Given the above, China's support will remain muted as long as the situation in Europe continues to deteriorate. The credit default swaps (CDS) on Spanish and Italian 5-year sovereign debt continues to climb with Spanish CDS’s hitting new highs and Italy’s accelerating at a rapid clip. The deterioration in European sovereign debt markets is weighing on European banks which have given back all of their 2012 gains and continue to breakdown. For signs of stabilization we will need to see CDS for Spain and other European nations come down and European banks to rally. If they fail to do so, then financial stress in Europe will continue to build and weigh on global markets.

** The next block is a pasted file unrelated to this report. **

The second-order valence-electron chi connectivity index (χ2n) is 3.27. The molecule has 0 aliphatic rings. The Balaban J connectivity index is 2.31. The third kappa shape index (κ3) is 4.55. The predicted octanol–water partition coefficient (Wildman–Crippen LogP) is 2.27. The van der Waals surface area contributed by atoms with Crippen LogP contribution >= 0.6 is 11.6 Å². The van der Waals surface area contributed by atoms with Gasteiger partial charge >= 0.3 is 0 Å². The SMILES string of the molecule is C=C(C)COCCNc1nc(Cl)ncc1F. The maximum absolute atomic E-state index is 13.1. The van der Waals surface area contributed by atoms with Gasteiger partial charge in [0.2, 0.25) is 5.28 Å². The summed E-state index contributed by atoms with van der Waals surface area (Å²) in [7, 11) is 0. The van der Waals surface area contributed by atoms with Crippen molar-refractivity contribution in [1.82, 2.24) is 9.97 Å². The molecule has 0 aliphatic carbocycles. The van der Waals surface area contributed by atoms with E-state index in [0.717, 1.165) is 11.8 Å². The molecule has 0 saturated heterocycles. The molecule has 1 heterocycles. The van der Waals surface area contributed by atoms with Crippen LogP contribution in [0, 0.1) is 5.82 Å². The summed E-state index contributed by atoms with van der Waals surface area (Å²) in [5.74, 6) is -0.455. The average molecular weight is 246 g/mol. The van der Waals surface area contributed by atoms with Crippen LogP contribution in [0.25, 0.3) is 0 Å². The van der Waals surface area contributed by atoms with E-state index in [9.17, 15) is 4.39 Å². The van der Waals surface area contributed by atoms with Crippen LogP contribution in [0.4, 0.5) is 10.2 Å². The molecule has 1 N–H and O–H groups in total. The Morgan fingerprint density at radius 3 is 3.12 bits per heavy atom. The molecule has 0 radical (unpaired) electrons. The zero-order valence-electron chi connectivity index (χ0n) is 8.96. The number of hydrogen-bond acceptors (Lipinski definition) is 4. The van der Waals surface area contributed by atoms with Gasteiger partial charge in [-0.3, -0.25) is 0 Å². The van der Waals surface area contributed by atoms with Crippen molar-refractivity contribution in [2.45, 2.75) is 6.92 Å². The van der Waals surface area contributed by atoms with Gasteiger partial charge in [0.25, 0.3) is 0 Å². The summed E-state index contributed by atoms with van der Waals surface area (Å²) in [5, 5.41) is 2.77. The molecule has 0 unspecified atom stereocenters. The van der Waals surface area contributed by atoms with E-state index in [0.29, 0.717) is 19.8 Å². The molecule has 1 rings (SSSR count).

The markets have been in a corrective mode since peaking earlier in the month. While the S&P 500 has rallied a bit since last week’s lows the rebound has been incredibly weak and suggests lower prices are needed to bring back the bulls. Earnings season has been very strong with the highest beat rate in five years so far which is helping to offset the negative news out of Europe. Right now things in Europe are centered on Spain and the Spanish stock market rests at key support levels. A further breakdown in the Spanish IBEX 35 would likely indicate things in Europe are unraveling further and could spill over into global financial markets. How the IBEX performs in the coming week will likely be a key market tell for where financial markets are heading. The IBEX and the Shanghai Composite should be monitored ahead for key reads on Europe and China to see if these two regions remain headwinds or tailwinds.